--Kirkus Reviews

"Comedic and philosophical, readers will find multiple levels to enjoy."

--School Library Journal

 

"Synopsis" by ,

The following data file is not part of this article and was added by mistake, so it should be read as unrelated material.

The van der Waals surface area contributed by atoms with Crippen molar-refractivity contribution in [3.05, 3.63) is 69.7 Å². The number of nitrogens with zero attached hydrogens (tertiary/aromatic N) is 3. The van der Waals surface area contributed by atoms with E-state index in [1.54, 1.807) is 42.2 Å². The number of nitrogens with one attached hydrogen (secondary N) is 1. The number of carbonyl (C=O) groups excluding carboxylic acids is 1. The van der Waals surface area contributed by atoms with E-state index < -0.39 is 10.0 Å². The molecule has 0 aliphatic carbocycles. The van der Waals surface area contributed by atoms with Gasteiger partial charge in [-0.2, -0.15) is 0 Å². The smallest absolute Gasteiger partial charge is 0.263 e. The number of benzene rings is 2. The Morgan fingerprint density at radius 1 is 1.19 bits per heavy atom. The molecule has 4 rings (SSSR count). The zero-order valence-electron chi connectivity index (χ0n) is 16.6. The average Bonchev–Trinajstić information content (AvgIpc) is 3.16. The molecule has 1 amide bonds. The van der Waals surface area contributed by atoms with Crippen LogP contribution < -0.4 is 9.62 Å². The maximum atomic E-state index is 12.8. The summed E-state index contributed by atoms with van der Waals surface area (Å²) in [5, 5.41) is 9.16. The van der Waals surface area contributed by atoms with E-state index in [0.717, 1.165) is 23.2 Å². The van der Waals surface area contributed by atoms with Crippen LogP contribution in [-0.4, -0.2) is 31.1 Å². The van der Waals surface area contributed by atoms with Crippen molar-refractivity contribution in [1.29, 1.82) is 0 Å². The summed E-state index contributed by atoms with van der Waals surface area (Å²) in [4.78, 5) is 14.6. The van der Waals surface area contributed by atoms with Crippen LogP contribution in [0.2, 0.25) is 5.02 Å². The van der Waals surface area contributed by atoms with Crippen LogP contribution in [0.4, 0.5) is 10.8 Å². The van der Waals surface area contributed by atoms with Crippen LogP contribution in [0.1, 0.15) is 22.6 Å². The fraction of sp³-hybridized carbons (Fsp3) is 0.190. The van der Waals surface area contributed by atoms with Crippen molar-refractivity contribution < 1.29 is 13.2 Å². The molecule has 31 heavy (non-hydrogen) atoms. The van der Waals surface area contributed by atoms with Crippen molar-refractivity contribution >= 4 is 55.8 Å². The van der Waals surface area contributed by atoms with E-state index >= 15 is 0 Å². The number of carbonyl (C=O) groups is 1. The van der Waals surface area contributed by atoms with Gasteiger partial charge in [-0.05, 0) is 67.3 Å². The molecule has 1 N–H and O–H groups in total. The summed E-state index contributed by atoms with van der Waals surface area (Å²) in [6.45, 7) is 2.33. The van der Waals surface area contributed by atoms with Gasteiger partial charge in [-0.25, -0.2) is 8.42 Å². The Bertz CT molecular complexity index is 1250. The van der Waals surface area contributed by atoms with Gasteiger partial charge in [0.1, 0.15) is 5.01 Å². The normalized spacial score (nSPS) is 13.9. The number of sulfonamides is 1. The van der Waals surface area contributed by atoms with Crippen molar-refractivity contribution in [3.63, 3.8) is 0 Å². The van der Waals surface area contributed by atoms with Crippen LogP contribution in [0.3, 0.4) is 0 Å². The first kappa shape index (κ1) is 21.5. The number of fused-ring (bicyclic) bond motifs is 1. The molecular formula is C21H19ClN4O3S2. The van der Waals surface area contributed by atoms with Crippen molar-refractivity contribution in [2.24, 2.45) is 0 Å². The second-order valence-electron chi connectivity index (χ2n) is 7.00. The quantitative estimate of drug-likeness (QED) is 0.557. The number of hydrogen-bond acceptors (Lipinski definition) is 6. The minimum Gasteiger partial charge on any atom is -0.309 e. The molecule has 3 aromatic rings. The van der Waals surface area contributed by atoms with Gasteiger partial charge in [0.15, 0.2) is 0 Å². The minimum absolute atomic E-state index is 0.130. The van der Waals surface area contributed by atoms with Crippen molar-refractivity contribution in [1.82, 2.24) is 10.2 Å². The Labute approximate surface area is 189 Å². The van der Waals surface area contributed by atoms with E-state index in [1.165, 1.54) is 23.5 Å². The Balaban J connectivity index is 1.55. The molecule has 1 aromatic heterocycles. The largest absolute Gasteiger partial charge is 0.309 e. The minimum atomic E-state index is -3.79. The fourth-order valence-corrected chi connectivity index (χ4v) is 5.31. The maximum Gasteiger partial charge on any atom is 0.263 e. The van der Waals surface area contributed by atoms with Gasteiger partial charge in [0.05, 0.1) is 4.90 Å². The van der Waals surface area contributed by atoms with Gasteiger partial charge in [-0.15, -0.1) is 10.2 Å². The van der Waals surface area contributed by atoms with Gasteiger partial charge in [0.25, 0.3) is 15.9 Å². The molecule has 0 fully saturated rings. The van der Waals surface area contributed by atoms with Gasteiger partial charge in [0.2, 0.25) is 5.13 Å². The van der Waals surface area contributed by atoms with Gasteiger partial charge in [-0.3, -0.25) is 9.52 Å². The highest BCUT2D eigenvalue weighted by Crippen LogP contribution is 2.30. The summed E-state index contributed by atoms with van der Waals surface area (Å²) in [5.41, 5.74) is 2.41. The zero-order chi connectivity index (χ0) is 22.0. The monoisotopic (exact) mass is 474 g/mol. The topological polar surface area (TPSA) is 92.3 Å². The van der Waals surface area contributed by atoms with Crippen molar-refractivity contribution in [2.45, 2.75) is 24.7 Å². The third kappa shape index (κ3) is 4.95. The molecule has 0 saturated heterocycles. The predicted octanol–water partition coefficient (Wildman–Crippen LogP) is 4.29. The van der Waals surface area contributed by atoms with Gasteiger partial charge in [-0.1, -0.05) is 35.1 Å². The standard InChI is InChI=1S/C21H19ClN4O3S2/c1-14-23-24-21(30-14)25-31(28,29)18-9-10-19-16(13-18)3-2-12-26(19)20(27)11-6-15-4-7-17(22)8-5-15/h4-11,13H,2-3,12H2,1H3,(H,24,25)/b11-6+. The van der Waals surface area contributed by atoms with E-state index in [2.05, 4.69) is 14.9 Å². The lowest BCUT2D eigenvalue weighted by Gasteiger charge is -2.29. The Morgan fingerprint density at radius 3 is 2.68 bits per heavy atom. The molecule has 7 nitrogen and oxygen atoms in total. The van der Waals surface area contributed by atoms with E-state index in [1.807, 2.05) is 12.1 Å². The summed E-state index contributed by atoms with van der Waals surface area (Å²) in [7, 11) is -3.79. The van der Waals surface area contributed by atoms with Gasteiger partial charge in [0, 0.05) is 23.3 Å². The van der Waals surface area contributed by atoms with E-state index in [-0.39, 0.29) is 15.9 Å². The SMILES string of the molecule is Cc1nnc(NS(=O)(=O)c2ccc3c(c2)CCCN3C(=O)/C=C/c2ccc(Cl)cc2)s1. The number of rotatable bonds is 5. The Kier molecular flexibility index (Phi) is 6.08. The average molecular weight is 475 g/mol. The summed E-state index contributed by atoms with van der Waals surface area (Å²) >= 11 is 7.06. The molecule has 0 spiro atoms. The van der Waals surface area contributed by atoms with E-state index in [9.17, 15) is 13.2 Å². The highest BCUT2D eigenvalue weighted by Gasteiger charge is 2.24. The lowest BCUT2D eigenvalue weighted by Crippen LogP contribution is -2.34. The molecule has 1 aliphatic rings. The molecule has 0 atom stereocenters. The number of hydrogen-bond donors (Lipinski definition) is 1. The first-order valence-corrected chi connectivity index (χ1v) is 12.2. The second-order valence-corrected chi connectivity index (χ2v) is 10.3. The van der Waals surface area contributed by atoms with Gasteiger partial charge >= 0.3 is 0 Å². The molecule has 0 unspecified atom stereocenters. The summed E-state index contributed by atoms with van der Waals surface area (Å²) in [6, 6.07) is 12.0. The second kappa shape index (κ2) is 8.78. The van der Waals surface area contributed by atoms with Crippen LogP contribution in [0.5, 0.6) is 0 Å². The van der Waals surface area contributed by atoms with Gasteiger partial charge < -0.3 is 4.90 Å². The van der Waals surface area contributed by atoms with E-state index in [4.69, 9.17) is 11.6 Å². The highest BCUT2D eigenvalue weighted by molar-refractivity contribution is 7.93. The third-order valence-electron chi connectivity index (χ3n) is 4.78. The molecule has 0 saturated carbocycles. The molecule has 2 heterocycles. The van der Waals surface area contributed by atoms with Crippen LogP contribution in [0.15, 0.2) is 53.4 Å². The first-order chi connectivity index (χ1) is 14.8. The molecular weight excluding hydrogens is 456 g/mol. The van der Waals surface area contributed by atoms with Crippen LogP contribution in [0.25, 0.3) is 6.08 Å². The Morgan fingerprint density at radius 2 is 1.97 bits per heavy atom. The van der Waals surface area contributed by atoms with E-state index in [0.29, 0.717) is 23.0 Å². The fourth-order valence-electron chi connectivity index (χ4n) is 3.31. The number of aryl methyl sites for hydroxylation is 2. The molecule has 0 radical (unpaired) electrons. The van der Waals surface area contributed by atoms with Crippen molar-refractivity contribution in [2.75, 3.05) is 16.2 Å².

Treasures dad has disappeared and her mom sets out to track him down, leaving twelve-year-old Treasure and her little sister, Tiffany, in small-town Virginia with their eccentric, dictatorial Great-Aunt Grace. GAG (as the girls refer to her) is a terrible cook, she sets off Treasures asthma with her cat and her chain smoking, and her neighbors suspect her in the recent jewel thefts. As the hope of finding their dad fades, the girls and their great-aunt begin to understand and accommodate one another. When a final dash to their dads last known address proves unsuccessful, Treasure has to accept that hes gone for good. When she goes back to Great-Aunt Graces, it is the first time she has returned to a place instead of just moving on. Convincing, fully realized characters, a snarky narrative voice, and laugh-aloud funny dialogue make The Perfect Place a standout among stories of adjustment and reconfigured families.